This bill does not deprive the states of a single right which they now have. When the officers of the state either act on behalf of the mob or fail to use reasonable means to prevent them from acting, as was done in the lynching of Claude Neal in Florida; when daily newspapers told of the proposed outrage and invited all to attend; and when the lynching was over, the lawless element with the sanction of officials of the state continued to spew their venomous wrath upon innocent, law-abiding tax-paying Negro citizens . . . how in the name of justice and decency can anyone talk of protecting the rights of such a state when it has forfeited all rights to be classed as a state because of open treason and rebellion?”

It was not until April 15, 1935 that Senator Costigan served notice upon the Senate that upon conclusion of debate on [a farm bill] he would demand consideration of the anti-lynching bill introduced by himself and Senator Robert F. Wagner of New York.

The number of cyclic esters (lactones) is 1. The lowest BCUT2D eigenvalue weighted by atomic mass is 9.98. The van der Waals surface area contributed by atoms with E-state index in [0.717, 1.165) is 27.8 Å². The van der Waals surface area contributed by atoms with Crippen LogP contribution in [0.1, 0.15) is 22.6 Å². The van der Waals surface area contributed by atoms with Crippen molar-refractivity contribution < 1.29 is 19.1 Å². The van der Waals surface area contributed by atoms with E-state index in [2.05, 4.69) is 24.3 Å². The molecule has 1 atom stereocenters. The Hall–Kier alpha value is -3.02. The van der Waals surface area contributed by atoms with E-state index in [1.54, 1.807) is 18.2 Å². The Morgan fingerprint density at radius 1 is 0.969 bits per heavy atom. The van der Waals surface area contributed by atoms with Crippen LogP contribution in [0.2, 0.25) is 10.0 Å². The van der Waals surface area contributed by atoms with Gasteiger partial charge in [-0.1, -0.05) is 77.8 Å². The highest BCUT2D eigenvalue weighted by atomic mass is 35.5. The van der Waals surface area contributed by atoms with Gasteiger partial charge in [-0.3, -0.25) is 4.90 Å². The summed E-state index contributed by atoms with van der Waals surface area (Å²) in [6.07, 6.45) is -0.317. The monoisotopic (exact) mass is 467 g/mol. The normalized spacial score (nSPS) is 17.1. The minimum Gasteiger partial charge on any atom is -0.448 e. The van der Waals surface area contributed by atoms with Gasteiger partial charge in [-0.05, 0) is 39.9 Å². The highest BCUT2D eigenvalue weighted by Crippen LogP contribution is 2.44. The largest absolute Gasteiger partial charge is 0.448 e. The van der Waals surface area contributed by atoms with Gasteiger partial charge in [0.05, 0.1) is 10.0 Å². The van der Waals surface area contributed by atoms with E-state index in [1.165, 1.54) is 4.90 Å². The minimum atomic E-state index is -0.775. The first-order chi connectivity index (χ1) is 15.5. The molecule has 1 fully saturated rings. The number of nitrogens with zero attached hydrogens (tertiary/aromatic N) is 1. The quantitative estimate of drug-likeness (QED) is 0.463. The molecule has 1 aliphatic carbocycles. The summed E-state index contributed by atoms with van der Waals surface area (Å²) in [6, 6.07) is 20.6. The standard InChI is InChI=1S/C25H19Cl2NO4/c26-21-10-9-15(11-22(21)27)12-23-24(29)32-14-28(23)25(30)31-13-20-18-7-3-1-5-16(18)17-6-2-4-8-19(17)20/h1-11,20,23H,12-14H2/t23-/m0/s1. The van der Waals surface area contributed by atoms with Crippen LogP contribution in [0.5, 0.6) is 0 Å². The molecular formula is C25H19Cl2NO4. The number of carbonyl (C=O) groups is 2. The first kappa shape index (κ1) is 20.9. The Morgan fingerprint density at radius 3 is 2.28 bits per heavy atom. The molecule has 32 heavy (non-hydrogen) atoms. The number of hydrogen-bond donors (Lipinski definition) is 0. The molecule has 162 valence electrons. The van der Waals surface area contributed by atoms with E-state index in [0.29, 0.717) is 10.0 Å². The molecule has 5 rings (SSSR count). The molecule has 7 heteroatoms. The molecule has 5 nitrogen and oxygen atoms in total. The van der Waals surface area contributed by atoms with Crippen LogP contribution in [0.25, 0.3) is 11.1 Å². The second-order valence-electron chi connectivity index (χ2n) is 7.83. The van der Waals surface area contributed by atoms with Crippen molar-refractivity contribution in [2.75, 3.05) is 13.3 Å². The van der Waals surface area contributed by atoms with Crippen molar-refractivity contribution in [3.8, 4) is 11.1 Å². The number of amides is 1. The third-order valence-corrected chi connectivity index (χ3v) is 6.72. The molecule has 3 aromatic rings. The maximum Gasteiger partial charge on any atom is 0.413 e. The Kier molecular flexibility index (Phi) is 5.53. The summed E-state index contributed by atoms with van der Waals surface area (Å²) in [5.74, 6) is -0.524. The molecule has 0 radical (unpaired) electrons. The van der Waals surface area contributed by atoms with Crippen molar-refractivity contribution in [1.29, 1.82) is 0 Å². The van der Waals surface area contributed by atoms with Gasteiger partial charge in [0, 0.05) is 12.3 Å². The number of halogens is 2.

A filibuster was immediately organized to resist the bill’s passage in the Senate.

Much to the disappointment of the African-American community, this bill did not pass and lynchings continued in many Southern states well into the fifties.

December 30, 1853 – Gadsden Purchase Treaty Signed in Mexico City

President Franklin Pierce sent Ambassador James Gadsden to Mexico City in 1853. His mission was to buy land from Mexico to the south of the boundaries established by the Treaty of Guadalupe-Hidalgo, which had ended the Mexican-American War of 1846-48. Pierce preferred that Gadsden obtain for the United States a port on the Gulf of California. This would have allowed for more expeditious transport of heavy machinery to copper and silver mines in the Southwest. Mexico, however, refused to grant that option.


The purchase terms that were accepted included lands south of the Gila River and west of the Rio Grande. The treaty settled the dispute over the exact location of the Mexican border west of El Paso, Texas, giving the U.S. claim to approximately 29,000 square miles of land in what is now southern New Mexico and Arizona, for the price of $10,000,000. It established the southwestern boundary of Arizona at Yuma, where it remains today. The Senate ratified the treaty on June 24, 1854.